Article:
Pandemic helped romance scammers make a record $304 million in 2020

In brief: The pandemic has had many effects—chip shortages, a booming video game industry, working from home becoming the norm, etc.—though one less expected consequence is the huge amount of money lost to romance scams. In 2020, a record $304 million was conned out of lonely people, an increase of around 50 percent compared to 2019.

A Federal Trade Commission report notes that for three years running, people reported losing more money to romance scams than any other type of fraud identified in the FTC’s Sentinel database. Last year saw individual median losses reach $2,500.

It appears 2020’s record was caused in part by the pandemic. With social distancing, closed venues, and so many singletons forced to stay indoors, fake online romances in which the people involved never meet became increasingly common.

The number of first-time dating app users also spiked last year. Scammers often use photos taken from the web combined with false names to lure people in—remember, that Henry Cavill/Scarlett Johansson lookalike going by the name John/Jane Smith is unlikely to be real.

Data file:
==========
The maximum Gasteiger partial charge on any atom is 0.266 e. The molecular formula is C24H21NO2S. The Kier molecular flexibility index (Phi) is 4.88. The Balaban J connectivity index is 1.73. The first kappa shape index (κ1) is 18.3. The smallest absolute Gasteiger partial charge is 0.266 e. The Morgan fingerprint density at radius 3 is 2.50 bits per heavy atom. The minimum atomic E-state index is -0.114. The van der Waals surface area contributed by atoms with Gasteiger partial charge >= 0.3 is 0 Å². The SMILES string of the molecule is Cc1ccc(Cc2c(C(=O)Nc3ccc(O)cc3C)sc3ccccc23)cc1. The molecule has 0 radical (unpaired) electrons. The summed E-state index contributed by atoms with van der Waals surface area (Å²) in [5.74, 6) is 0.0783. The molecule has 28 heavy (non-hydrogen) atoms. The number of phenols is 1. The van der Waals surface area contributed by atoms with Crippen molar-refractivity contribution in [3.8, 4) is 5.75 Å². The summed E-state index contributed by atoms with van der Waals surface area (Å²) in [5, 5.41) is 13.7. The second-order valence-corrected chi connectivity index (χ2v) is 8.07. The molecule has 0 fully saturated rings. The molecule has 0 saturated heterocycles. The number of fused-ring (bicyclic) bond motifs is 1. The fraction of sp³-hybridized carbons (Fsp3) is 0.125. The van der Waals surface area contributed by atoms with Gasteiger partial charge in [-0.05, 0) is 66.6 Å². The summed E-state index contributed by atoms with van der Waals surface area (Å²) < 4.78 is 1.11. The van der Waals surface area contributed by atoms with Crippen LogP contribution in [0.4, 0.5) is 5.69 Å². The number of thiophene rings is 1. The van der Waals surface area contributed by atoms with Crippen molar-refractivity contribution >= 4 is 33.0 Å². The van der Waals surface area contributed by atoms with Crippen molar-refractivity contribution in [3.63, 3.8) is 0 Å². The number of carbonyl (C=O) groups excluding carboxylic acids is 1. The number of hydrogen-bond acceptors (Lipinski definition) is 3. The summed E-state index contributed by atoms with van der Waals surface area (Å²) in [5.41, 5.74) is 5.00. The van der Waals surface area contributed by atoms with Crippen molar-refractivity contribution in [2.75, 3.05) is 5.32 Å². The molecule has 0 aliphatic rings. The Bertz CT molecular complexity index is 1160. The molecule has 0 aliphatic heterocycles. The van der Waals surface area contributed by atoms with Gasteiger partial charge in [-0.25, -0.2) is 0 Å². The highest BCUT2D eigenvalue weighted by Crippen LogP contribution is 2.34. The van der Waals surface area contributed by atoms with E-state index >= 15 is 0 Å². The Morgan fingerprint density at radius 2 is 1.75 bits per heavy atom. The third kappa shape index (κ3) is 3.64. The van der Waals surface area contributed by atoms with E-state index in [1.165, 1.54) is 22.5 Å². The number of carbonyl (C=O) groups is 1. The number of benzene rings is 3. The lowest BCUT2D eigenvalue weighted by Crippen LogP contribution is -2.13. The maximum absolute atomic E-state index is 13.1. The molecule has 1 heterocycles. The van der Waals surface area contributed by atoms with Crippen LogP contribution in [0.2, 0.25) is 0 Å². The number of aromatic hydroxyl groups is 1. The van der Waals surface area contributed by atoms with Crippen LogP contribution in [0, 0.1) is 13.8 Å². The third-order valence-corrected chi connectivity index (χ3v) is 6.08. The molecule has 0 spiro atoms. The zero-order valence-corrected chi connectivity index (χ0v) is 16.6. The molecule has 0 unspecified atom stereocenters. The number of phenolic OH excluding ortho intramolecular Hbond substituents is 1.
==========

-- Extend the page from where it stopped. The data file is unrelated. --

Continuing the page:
Beyond dating apps, some scammers use social media to find their targets, often through unexpected friend requests or messages.

After a period in which the scammer establishes a relationship with the victim, they will eventually ask for money, often in the form of a gift card or phone card to keep communicating, or wire transfers for made-up medical emergencies. Last year saw many criminals exploit Covid-19 fears to withdraw cash from their targets by eliciting their sympathy.

Many of those who suffered the largest losses say the scammers sent them a large sum of money first. The victims are then asked to send the funds back to the scammer or someone else. This is often a way of laundering stolen funds.

While those aged 20 to 29 experienced the highest jump in reported incidents, people between 40 and 69 were most likely to report losing money in romance scams. Those aged 70 and over had the highest individual losses: $9,475.

The FTC gives the following advice to anyone looking for love online:

  • Never send money or gifts to someone you haven’t met in person – even if they send you money first.
  • Talk to someone you trust about this new love interest. It can be easy to miss things that don’t add up. So pay attention if your friends or family are concerned.
  • Take it slowly. Ask questions and look for inconsistent answers.
  • Try a reverse-image search of the profile pictures. If they’re associated with another name or with details that don’t match up, it’s a scam.

Image credit: Pixel-Shot



Source link